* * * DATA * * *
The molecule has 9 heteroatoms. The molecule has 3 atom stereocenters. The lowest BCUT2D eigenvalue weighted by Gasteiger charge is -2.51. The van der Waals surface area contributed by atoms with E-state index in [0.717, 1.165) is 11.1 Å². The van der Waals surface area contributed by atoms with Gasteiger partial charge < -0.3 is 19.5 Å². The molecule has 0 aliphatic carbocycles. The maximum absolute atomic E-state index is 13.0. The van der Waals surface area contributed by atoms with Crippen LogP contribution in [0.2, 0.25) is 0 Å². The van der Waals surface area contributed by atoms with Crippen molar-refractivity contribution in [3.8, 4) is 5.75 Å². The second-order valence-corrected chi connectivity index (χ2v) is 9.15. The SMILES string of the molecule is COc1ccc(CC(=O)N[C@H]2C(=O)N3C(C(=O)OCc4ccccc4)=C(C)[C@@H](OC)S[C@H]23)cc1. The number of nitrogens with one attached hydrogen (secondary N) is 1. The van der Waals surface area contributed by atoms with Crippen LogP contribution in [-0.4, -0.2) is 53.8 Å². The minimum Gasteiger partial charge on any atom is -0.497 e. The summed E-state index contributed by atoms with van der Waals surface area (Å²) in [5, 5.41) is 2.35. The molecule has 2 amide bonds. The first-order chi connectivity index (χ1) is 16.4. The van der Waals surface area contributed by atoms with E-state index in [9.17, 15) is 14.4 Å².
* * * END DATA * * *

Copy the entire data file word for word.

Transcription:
The molecule has 9 heteroatoms. The molecule has 3 atom stereocenters. The lowest BCUT2D eigenvalue weighted by Gasteiger charge is -2.51. The van der Waals surface area contributed by atoms with E-state index in [0.717, 1.165) is 11.1 Å². The van der Waals surface area contributed by atoms with Gasteiger partial charge < -0.3 is 19.5 Å². The molecule has 0 aliphatic carbocycles. The maximum absolute atomic E-state index is 13.0. The van der Waals surface area contributed by atoms with Crippen LogP contribution in [0.2, 0.25) is 0 Å². The van der Waals surface area contributed by atoms with Crippen molar-refractivity contribution in [3.8, 4) is 5.75 Å². The second-order valence-corrected chi connectivity index (χ2v) is 9.15. The SMILES string of the molecule is COc1ccc(CC(=O)N[C@H]2C(=O)N3C(C(=O)OCc4ccccc4)=C(C)[C@@H](OC)S[C@H]23)cc1. The number of nitrogens with one attached hydrogen (secondary N) is 1. The van der Waals surface area contributed by atoms with Crippen LogP contribution in [-0.4, -0.2) is 53.8 Å². The minimum Gasteiger partial charge on any atom is -0.497 e. The summed E-state index contributed by atoms with van der Waals surface area (Å²) in [5, 5.41) is 2.35. The molecule has 2 amide bonds. The first-order chi connectivity index (χ1) is 16.4. The van der Waals surface area contributed by atoms with E-state index in [9.17, 15) is 14.4 Å².